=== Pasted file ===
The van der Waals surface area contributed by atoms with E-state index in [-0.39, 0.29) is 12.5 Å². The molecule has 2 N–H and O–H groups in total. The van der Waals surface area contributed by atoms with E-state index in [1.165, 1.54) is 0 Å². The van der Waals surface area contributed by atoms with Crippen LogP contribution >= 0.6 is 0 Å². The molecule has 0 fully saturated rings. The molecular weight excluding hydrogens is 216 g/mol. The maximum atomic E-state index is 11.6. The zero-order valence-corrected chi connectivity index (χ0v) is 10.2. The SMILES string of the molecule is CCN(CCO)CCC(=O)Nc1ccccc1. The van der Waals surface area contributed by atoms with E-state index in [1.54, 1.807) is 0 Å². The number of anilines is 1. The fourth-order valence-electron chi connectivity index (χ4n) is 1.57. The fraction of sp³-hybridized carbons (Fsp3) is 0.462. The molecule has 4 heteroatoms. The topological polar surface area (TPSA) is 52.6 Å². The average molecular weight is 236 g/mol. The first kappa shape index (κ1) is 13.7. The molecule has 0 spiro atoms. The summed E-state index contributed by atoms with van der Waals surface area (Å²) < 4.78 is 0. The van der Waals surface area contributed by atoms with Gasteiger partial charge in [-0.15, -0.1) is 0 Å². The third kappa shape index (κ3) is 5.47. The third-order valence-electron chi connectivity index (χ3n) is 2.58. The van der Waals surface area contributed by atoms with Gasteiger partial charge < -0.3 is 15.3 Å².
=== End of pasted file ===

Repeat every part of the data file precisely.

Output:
The van der Waals surface area contributed by atoms with E-state index in [-0.39, 0.29) is 12.5 Å². The molecule has 2 N–H and O–H groups in total. The van der Waals surface area contributed by atoms with E-state index in [1.165, 1.54) is 0 Å². The van der Waals surface area contributed by atoms with Crippen LogP contribution >= 0.6 is 0 Å². The molecule has 0 fully saturated rings. The molecular weight excluding hydrogens is 216 g/mol. The maximum atomic E-state index is 11.6. The zero-order valence-corrected chi connectivity index (χ0v) is 10.2. The SMILES string of the molecule is CCN(CCO)CCC(=O)Nc1ccccc1. The van der Waals surface area contributed by atoms with E-state index in [1.54, 1.807) is 0 Å². The number of anilines is 1. The fourth-order valence-electron chi connectivity index (χ4n) is 1.57. The fraction of sp³-hybridized carbons (Fsp3) is 0.462. The molecule has 4 heteroatoms. The topological polar surface area (TPSA) is 52.6 Å². The average molecular weight is 236 g/mol. The first kappa shape index (κ1) is 13.7. The molecule has 0 spiro atoms. The summed E-state index contributed by atoms with van der Waals surface area (Å²) < 4.78 is 0. The van der Waals surface area contributed by atoms with Gasteiger partial charge in [-0.15, -0.1) is 0 Å². The third kappa shape index (κ3) is 5.47. The third-order valence-electron chi connectivity index (χ3n) is 2.58. The van der Waals surface area contributed by atoms with Gasteiger partial charge < -0.3 is 15.3 Å².